Lagos (AFP) - Christmas was "cancelled" in the southeastern Nigerian town where a huge explosion at an industrial gas plant killed nine people and left three critically injured.
On a hot Christmas Eve morning Thursday, residents in the blue-collar city of Nnewi were filling bottles with cooking gas to be used to prepare their holiday feasts when the plant went up in flames.
The plant was reduced to a heap of smouldering rubble and incinerated human corpses.
As police investigate what triggered the blast, residents increasingly suspect that safety regulations were flouted.
"People are very angry," said Ilochonwu Prince, who lives near the plant. "People are asking, were the necessary procedures followed?"
Christmas did not come to Nnewi this year, said Prince, a 26-year-old student.
"Everything is burnt, everything is black. Most of the Christmas arrangements -- carols, celebrations -- people have cancelled because of the tragedy.
"How can you enjoy yourself when you remember what happened?"
Instead, Nnewi residents plan a prayer session to commemorate the victims on Monday at the palace of the city's monarch, Igwe Orizu.
"We think many people will come," Prince said. "Everything that happened that day touched many souls."
- 'Burnt to death' -
The huge explosion happened around noon on Thursday, engulfing the city in clouds of billowing black smoke, leaving some of the victims charred beyond recognition.
A 68-year-old woman died Saturday morning "due to excessive inhalation of toxic fumes, bringing the death total to nine," National Emergency Management Agency (NEMA) spokesman James Eze told AFP.
Three other people, including a woman who is seven months pregnant, remain in hospital.
Nigerian President Muhammadu Buhari said in a statement Friday that "tens" of people had died in the explosion, but his spokesman Garba Shehu could not confirm that number.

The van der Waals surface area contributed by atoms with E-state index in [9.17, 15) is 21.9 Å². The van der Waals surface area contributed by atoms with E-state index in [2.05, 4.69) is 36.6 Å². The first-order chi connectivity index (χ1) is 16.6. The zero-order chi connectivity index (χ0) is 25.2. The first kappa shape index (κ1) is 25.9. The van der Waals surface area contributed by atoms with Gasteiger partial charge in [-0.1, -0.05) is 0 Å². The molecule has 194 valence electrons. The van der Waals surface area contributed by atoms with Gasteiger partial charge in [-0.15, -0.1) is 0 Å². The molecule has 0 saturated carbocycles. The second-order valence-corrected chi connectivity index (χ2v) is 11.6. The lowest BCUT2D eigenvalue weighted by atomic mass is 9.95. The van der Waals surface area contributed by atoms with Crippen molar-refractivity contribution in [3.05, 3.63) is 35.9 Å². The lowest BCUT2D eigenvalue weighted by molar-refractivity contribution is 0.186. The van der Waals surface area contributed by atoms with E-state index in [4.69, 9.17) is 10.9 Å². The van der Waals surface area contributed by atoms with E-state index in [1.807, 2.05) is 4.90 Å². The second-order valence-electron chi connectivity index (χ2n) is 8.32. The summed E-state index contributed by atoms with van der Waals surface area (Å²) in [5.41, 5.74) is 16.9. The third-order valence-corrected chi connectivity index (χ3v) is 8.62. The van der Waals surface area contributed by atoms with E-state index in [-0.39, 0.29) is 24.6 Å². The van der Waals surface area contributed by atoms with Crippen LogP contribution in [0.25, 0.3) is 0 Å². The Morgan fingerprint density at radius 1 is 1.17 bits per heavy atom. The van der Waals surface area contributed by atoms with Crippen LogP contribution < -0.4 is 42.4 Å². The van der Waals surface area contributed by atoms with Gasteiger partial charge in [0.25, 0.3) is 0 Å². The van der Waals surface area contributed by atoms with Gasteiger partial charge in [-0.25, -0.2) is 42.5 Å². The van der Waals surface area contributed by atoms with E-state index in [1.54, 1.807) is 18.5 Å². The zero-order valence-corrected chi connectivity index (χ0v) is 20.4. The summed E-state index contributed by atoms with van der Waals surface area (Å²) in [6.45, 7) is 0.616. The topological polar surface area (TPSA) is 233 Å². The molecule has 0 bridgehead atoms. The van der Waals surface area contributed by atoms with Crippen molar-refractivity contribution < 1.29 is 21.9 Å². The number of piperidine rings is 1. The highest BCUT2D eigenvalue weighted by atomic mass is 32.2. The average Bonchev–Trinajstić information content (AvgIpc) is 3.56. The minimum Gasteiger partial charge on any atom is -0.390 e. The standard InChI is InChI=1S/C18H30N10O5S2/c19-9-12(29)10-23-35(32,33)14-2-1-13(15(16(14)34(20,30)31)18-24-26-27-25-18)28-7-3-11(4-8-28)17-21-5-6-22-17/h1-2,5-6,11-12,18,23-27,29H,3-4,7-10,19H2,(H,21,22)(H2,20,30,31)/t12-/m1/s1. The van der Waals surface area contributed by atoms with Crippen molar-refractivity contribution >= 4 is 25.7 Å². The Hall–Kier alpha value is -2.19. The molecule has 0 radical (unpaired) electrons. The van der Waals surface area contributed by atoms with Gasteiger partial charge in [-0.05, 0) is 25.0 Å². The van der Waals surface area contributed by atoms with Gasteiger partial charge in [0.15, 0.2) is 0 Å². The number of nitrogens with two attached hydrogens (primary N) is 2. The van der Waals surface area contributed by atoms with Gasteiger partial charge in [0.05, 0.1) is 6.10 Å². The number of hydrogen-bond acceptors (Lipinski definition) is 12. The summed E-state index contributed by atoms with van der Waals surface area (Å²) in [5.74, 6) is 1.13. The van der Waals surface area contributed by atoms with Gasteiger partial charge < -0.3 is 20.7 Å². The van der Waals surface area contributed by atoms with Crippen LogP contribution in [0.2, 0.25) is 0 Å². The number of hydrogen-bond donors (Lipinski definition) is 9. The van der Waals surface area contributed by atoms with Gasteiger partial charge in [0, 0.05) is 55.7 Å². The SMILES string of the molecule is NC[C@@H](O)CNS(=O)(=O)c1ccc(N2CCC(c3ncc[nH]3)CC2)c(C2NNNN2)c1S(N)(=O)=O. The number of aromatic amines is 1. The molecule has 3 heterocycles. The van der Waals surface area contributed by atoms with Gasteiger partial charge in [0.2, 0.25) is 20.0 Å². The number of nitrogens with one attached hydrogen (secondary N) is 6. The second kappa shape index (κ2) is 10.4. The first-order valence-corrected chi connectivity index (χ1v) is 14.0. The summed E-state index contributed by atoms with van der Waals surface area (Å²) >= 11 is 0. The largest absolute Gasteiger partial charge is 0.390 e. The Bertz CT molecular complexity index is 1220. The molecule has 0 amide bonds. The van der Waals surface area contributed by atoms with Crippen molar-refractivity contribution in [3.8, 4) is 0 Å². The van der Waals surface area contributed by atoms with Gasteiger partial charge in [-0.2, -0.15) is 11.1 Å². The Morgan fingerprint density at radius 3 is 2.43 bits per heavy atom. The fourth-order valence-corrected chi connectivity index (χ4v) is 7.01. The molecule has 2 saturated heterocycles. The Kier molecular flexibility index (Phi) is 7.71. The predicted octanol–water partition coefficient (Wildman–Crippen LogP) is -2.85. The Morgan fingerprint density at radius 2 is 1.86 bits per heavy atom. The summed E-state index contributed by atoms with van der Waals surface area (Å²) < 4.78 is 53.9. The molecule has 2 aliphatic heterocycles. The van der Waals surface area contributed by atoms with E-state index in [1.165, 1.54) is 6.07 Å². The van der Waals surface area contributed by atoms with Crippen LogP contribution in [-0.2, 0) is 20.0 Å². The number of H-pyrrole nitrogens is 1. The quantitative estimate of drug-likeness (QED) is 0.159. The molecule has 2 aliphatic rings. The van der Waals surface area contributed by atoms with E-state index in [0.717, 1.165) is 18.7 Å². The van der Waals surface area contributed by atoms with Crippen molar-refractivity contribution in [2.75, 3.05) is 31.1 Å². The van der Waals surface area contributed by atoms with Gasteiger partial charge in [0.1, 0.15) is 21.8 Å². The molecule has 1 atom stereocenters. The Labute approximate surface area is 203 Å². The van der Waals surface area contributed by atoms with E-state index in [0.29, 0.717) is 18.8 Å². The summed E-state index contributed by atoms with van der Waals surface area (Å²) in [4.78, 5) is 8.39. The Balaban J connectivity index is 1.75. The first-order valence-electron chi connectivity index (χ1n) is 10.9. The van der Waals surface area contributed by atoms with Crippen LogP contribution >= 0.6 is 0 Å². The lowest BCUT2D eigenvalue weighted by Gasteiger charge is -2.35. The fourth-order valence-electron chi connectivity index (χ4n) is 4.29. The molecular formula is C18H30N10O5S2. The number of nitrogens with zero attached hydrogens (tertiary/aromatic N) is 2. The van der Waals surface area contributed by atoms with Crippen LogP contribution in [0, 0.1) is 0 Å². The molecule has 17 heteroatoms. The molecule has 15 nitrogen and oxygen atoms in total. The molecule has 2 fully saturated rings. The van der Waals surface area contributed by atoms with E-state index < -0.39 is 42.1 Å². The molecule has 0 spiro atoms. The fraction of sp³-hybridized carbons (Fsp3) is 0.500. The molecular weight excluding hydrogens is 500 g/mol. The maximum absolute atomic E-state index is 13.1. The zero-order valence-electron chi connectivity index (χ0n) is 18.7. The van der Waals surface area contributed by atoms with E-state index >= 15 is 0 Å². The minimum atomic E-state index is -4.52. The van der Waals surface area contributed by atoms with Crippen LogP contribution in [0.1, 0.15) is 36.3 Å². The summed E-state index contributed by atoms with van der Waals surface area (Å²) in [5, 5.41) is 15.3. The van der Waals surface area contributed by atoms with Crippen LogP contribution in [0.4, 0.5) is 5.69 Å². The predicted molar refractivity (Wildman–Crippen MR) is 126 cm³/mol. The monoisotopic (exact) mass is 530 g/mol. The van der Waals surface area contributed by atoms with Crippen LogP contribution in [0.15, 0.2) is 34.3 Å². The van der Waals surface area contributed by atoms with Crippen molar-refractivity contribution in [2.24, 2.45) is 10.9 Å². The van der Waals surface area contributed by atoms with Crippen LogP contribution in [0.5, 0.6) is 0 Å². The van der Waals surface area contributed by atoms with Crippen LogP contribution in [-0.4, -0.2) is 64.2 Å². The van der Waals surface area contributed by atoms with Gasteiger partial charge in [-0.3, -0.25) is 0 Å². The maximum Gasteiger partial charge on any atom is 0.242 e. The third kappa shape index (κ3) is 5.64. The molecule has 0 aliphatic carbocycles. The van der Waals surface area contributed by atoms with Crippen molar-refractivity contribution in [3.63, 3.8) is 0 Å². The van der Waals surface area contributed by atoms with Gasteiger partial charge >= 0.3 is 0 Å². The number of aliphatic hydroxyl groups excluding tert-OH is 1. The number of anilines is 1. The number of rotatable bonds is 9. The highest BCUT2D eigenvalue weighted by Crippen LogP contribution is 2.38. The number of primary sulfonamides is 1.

Anambra state police commissioner Hosea Karma said officers were still investigating the cause of the blast.
"So far we know it's an accident," Karma told AFP. "The nozzle from the tap got removed and gas started leaking."
Karma said the plant manager, sensing danger, warned people to leave the area.
"Everyone immediately vacated the premises, but some people were inquisitive," Karma said, noting that several rubber-neckers were killed in the explosion, which razed surrounding trees and reduced vehicles to blackened metal shells.
"Then in an adjacent house, a mother and her child were burnt to death," Karma said, adding that the high death toll was preventable.
"What people should know is that whenever there is an incident, an explosion, it’s not a cinema hall, people should run away."
Explosions are common in oil-rich Nigeria, Africa's most populous nation, where fuel is distributed with poorly maintained trucks on potholed roads.
Earlier in December, a tanker loaded with fuel exploded in a crowded Lagos neighbourhood, setting off a fire that injured several residents and decimated nearby vehicles and houses.
Nigeria is facing an uphill battle to upgrade its dilapidated infrastructure as the tumbling price of oil depletes its crude-dependent government coffers.